Nearly half of Americans are sure that life began no more than 10,000 years ago [source: Diethelm]. This would have humans and dinosaurs co-existing, make carbon-dating a fraud and outright dismiss any evidence of evolution.
Creationists are not alone. About one-fifth of Americans believe vaccines can cause autism, even after the discovery that the study data used to make the connection was faked [sources: Gross, CNN]. A 2010 Gallop poll found that half of the U.S. population thinks human actions have nothing to do with climate change, despite the countless studies linking the effect to CO2 emissions [source: Rettig].
Don't forget these, either: Smoking does not cause cancer; sex positions can help you conceive your gender of choice; raw milk can't really do any harm.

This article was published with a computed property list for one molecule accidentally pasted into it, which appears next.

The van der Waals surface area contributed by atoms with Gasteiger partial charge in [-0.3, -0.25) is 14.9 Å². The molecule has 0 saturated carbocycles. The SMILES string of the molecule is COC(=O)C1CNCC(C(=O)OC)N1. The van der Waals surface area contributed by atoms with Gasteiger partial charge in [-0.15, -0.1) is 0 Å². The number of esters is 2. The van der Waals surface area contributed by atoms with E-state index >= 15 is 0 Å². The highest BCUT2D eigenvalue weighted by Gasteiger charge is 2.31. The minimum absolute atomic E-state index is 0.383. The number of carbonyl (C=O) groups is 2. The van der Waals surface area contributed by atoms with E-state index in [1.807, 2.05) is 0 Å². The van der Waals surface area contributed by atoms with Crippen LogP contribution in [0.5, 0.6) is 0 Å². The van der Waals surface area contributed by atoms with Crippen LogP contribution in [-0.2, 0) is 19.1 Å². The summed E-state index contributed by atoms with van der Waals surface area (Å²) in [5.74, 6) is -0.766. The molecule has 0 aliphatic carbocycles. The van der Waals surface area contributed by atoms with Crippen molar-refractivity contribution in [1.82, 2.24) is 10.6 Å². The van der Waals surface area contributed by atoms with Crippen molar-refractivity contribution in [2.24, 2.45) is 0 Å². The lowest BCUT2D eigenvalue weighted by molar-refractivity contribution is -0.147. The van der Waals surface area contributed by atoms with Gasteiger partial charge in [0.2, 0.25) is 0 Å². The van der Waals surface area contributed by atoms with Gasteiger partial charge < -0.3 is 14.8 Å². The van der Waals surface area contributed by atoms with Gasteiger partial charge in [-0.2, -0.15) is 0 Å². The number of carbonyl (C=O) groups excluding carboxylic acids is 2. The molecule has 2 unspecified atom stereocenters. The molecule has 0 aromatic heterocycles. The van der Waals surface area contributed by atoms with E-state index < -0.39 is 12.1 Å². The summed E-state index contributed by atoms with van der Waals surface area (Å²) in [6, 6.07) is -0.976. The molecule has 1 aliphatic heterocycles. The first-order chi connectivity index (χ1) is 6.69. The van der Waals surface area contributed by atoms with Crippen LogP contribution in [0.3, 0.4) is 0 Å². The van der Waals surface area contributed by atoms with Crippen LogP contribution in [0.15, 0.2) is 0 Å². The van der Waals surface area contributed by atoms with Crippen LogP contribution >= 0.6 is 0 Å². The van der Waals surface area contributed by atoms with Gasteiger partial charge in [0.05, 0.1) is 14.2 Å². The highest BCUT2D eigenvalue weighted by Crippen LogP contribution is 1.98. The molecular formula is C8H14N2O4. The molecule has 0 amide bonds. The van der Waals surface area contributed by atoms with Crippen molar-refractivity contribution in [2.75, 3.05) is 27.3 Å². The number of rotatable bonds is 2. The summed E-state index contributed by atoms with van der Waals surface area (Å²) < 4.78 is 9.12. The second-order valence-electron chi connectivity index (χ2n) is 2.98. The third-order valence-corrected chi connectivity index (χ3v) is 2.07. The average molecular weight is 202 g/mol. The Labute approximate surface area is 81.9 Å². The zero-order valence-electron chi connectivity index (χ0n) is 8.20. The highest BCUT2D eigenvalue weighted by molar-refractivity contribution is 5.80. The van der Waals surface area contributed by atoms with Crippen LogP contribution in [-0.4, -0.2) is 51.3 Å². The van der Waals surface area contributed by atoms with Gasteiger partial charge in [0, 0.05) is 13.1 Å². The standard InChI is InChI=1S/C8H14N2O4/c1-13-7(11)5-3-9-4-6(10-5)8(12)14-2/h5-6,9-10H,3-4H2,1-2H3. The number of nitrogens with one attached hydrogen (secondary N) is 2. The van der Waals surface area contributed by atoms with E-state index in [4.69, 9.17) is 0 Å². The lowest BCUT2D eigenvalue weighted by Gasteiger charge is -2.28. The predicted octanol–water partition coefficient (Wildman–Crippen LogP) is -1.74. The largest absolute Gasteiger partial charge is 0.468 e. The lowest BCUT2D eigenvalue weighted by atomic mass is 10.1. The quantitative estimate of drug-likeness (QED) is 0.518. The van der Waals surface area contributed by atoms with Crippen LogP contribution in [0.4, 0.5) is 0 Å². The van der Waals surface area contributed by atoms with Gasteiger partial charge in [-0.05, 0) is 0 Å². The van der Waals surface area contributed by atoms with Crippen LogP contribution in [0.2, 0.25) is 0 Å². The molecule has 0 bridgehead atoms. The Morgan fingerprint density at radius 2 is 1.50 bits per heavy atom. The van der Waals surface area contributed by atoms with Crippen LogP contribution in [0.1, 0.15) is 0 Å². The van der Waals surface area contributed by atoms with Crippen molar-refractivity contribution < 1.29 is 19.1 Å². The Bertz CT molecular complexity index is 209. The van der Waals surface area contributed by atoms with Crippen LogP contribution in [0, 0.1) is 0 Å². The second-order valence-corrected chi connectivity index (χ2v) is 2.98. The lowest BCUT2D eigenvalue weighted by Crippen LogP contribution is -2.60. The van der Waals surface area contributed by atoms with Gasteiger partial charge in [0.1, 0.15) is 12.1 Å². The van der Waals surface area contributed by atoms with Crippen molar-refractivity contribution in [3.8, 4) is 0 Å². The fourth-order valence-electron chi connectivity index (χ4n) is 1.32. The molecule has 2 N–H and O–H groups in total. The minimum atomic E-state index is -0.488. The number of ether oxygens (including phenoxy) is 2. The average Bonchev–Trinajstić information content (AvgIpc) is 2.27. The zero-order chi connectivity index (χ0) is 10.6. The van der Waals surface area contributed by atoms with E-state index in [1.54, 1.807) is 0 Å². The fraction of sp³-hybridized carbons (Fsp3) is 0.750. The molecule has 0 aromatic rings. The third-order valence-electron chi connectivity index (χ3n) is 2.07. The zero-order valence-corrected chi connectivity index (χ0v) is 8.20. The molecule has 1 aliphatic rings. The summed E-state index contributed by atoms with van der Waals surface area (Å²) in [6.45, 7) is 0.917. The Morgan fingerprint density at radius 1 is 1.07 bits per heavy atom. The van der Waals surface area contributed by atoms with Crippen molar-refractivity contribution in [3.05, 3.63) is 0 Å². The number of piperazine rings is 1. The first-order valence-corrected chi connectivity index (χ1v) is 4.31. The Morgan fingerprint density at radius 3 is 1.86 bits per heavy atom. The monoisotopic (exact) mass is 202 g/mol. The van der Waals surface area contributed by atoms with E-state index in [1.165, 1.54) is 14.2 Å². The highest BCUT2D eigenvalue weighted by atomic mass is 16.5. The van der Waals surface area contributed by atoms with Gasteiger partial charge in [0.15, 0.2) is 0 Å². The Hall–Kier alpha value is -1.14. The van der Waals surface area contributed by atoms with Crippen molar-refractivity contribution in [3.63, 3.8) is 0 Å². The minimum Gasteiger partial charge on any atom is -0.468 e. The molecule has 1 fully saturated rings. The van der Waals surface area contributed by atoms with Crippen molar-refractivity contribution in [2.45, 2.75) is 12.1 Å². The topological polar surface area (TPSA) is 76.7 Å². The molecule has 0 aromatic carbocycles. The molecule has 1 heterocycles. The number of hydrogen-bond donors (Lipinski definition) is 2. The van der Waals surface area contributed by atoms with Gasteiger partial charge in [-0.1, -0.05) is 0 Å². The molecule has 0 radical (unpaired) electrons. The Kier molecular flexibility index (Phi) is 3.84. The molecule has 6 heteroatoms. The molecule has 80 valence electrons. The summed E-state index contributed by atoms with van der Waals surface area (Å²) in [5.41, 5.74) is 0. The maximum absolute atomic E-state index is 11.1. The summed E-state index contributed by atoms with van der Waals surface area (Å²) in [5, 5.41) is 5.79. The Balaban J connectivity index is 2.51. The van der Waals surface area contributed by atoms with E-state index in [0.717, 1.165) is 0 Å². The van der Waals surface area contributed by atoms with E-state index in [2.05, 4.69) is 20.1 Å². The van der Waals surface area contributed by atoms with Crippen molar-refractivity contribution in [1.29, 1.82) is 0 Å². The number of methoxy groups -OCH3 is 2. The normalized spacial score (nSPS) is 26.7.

The thinking might be rational in people who don't buy science at all -- no germs leading to illness, no evolution or genetic code, no "heat-retention" nonsense. But in those who do believe in the principles of science, in the scientific method and in most of its conclusions, how does this happen?
Psychologists call it "belief perseverance," and it's a widely studied phenomenon. All of us fall prey to it to some extent, but some people are more prone to it than others.
What exactly is at work here? To put it very simply, the human mind will go to great lengths to keep the peace.